There’s been talk recently about the United States Postal Service potentially filing bankruptcy, citing lost revenue and increased cost. The Postal Service, which is older than the Constitution of the United States, isn’t funded with taxpayer dollars, but still has to follow many unyielding congressional rules that limit its ability to manage its money effectively. The real reason for the Postal Service’s financial woes, however, is more complicated than that. Further, there are several possible resolutions to the USPS’s money crisis that are being considered, plus more options that, strangely, don’t seem to be on the table at all.

Financial Woes

The USPS is home to a labor union with some amazing benefits. Those are, in a nutshell, the cause of the current financial problems for the service. With 80% of the annual budget going toward salaries and benefits, it’s not hard to see where cuts should be made. Add to that the fact that the union negotiated a 3.5% raise over the next four-and-a-half years with seven cost-of-living raises and the fact that the service is required to provide for the next 75 years’ worth of employee retirement benefits and the picture is made crystal clear. That’s right, 75 years; that means that they have to put money towards retirement benefits of employees who haven’t even been born. It doesn’t make sense to put money away for non-existent people when the Postal Service itself seems to be on the brink of collapse.

Easy Fixes

Postmaster General Patrick Donahue has laid out several possible solutions for the current crisis that he hopes will be enacted quickly enough to save the service. Though first class mail, package deliveries, direct mail campaigns and official legal documents, which are generally required to be sent by US mail, provide billions of dollars in yearly revenue, it seems that they’re not quite enough. IF the service were allowed to deliver alcoholic beverages, it could pick up a good amount of revenue and provide additional convenience for its customers. Some additional options include eliminating Saturday delivery, extensive layoffs, cutting back on pension plans and handling the end delivery for UPS and FedEx.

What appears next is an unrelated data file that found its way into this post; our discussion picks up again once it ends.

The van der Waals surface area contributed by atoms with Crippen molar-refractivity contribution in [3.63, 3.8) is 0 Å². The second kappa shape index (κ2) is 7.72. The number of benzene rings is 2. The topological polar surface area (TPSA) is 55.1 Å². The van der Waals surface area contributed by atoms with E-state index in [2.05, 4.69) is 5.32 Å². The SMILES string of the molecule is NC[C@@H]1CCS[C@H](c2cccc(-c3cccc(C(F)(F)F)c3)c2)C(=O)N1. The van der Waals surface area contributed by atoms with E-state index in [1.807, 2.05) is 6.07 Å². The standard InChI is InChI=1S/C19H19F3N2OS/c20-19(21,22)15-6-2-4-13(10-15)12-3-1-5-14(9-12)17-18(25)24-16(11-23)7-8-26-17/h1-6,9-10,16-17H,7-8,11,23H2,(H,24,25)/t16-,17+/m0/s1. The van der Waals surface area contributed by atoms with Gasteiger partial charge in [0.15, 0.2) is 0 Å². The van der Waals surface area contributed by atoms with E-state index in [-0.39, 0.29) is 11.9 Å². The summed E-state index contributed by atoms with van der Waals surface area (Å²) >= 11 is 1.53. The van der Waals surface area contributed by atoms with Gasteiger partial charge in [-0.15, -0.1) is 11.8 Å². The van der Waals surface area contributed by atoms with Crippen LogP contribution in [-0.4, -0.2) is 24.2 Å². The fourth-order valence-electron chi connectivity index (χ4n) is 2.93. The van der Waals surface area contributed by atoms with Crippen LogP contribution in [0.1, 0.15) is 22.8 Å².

More Available Options

All of the ideas to save money for the USPS that have been officially discussed would certainly help fix the current monetary crisis, but there are some other options that haven’t been brought up that could help, too. Other countries have found success in breaking up the monopolization of mail services by their postal services and expanding their services to other countries, as in the case of Germany’s Deutsche Post which owns DHL shipping. Closing some physical locations and focusing on providing services for online customers could bring in additional sources of revenue and reduce costly expenditures. If the USPS shifted its focus to package shipping and distribution it could find its niche, provide valuable customer services and gain more revenue.

The idea that the United States Postal Service is on the brink of collapse is the result of a misunderstanding of the institution’s past and present policies. Most of the service’s problems could be solved if Congress allowed it to recoup much of the money it has spent on future employee pensions. Further, if the USPS wants to stay relevant and see continued growth, it will need to shift its focus from the old postal system to a new, hybrid physical/digital system. The Postal Service isn’t nearing bankruptcy; it just needs an overhaul to its policies and vision.